INTENSE rainfall events such as the one that has caused flash flooding in Sydney and NSW’s South Coast are likely to become more frequent and intense in future as the climate warms, the Climate Council said today.
The Climate Council’s Professor Will Steffen said a warming climate increases evaporation and a warmer atmosphere can hold more water vapour, increasing the odds of heavy rainfall events.
The atmosphere can hold about 7 per cent more moisture for each degree of warming, research has shown.
“In future, it’s likely that heavy rainfall events will become more common, and will also become more intense in nature,” he said.
“Paradoxically, the number of days spent in drought and the intensity of droughts are also projected to increase in southern Australia. But when it rains, climate change is increasing the odds towards more intense rainfall.”
The comments came following the launch of the Climate Council’s new report Climate Change 2015: Growing Risks, Critical Choices which found the climate is changing more quickly than expected with larger and more damaging impacts.
The report found the risks of climate change for our wellbeing now look more serious at lower levels of climate change, strengthening the scientific case for urgent action.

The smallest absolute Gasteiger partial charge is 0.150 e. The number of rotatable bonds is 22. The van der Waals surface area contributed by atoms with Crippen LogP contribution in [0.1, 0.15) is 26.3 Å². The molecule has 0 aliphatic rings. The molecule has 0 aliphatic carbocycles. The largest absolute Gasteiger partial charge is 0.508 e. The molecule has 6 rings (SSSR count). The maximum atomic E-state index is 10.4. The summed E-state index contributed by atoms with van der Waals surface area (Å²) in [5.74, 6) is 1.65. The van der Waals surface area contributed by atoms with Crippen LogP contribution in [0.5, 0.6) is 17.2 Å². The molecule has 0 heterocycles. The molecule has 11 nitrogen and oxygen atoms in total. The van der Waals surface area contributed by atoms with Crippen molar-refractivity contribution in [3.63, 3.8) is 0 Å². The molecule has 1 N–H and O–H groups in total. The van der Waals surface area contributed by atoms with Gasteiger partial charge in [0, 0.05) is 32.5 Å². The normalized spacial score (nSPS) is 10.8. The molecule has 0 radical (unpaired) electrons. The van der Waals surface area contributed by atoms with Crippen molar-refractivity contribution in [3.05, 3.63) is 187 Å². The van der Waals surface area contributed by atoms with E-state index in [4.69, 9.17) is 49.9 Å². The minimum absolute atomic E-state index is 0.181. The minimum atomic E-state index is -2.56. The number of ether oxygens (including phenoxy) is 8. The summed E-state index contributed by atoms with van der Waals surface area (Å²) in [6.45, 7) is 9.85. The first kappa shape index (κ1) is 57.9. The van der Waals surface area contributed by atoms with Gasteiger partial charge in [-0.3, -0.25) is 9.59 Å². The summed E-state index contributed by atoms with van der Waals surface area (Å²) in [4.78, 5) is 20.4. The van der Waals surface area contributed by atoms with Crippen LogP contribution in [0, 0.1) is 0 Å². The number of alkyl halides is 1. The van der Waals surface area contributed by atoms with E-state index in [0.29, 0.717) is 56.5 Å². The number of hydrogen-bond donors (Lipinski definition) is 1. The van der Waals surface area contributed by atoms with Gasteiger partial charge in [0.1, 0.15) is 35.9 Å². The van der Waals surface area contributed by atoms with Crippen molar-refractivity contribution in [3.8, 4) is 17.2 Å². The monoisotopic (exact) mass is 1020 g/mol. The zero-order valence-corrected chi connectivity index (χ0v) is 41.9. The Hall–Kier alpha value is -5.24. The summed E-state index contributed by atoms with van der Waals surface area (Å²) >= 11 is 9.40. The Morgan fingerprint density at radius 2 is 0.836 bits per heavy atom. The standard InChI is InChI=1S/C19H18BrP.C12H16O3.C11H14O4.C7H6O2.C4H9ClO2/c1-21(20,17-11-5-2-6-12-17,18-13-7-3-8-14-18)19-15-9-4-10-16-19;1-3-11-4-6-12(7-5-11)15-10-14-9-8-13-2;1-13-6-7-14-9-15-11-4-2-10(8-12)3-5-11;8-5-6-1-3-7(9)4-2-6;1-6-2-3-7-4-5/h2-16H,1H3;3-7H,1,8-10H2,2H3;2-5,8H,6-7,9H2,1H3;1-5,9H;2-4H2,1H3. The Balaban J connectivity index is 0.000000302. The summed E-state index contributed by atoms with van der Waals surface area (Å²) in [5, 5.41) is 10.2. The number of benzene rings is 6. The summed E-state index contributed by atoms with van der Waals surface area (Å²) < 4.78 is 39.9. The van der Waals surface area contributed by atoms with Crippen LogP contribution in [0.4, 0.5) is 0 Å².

Prof Steffen said Australia’s recently announced post-2020 emissions reduction targets were lagging behind the level of international action required to protect Australians from the impacts of worsening extreme weather events in future.
“As the escalating risks of climate change have become clearer and more disturbing, other countries have started to heed the warnings, putting in place tangible and ambitious policies,” he said.
“But Australia’s response to meeting the challenge of Paris is disappointingly weak; it is out of step with the science and out of step with most of the developed world.”
The Climate Council is an independent, crowd-funded organization providing quality information to climate change to the Australian public.
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